Towing Safety

Towing is not too difficult and does not require a special license. But it's no trivial activity either, and there are a few things you need to know in order to tow safely and with confidence.

The first thing to check is whether your vehicle is legal for towing, and if so, how much. The Towing or Trailering section of your owner's manual is the best place to start. However, you may need to refer to your car manufacturer's specific

2. Your practical towing capacity is less than your towing capacity

Once you know your towing capacity, you must consider your unique situation when determining your towing capacity. This is because the published tow ratings are maximum values ??at best, determined assuming an unmodified tow truck with light options, driven by a 150-pound driver traveling alone with no luggage.

3. Towbar Considerations

Appropriate towbars may or may not be standard on
vehicles approved for towing a load.

In cases where a trailer rating is available but the hitch is missing, the manufacturer almost always offers a factory designed accessory that can be purchased from the dealer.

4. Coupling components and their classifications

Couplings consist of three parts. The receiver is a structure with a square mount that is always attached to the vehicle. A ball mount is designed to plug into the receiver and clip securely when it's time to tow it, and remove and set aside when it's not.

5. Know Your Trailer Weight

It is often impossible to weigh a trailer before buying or renting it. The most conservative approach is to follow the trailer's GVWR (Gross Vehicle Weight Rating). This is often found on the specification sheet, but is always stamped on a tag attached to the trailer body. The gross vehicle weight rating represents the maximum amount the trailer should weigh.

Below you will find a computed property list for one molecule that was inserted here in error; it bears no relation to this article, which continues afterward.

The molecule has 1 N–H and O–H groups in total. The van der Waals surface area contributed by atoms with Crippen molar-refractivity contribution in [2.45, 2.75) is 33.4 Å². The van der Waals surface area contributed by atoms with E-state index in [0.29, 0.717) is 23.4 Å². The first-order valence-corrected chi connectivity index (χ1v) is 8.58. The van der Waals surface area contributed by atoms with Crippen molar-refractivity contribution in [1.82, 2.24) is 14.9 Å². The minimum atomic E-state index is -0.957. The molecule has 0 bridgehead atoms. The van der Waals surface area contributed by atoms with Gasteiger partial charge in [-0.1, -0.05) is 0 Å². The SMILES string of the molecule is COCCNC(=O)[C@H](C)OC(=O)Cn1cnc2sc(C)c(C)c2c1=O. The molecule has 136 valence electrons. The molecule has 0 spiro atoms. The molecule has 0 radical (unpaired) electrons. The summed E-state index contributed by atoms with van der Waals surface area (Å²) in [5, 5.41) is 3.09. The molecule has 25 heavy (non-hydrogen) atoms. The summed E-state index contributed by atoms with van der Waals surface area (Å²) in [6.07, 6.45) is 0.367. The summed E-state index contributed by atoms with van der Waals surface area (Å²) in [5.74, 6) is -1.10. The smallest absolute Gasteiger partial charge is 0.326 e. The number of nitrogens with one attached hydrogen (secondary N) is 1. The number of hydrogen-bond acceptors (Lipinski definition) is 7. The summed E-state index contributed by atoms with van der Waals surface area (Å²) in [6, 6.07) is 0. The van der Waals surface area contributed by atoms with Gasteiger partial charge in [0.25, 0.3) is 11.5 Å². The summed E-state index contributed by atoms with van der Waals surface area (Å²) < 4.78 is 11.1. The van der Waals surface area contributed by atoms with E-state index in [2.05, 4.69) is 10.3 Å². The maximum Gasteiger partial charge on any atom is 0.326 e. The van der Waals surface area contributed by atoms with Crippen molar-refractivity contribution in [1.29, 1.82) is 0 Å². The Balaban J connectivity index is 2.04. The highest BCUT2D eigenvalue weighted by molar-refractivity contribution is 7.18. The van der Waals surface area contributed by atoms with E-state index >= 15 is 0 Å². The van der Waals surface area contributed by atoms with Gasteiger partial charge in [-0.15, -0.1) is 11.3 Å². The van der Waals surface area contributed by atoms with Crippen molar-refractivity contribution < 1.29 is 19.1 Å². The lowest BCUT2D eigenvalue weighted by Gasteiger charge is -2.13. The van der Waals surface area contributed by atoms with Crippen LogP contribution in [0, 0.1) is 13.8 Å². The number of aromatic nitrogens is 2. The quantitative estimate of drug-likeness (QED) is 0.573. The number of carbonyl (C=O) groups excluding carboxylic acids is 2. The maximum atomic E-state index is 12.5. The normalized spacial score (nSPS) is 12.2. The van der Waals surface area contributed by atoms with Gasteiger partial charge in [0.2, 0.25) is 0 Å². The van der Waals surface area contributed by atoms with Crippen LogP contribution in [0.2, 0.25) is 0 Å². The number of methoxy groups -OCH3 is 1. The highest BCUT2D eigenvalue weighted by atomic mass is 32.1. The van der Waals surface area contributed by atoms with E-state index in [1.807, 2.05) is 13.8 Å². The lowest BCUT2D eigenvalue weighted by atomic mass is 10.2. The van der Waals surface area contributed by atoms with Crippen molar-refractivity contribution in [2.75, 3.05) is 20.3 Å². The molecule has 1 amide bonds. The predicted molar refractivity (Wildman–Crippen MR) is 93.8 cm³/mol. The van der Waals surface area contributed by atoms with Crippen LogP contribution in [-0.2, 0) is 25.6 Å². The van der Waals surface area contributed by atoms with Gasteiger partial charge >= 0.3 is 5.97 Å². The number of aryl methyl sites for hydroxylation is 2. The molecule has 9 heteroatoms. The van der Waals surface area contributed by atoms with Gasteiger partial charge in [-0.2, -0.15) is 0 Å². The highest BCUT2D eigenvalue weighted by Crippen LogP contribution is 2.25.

5. The importance of hitching before loading

Trailers need to be properly balanced to be stable when towed, and this happens when the trailer tongue presses on the hitch point. But the balance changes when you're loading a trailer and it's possible that the tongue weight will momentarily go negative and the tongue will tip quickly if you're loading a heavy object from behind.

6. Making Connections

Backup cameras help a lot here
, but nothing beats a friend to help you find yourself as you gain experience.

Make sure the trailer wheels are locked, the tongue is high enough and the hitch is open. 

7. Drawbar Weight and Loading Your Trailer

As mentioned above, some downward pressure on the hitch ball called drawbar weight is required to ensure the trailer is pulled straight and remains stable. This amount is almost always 10% of the total trailer weight, although some heavier trailers may require more. The tow vehicle's
rear suspension will deflect slightly when carrying this load, but this is to be expected and will be factored into the rating.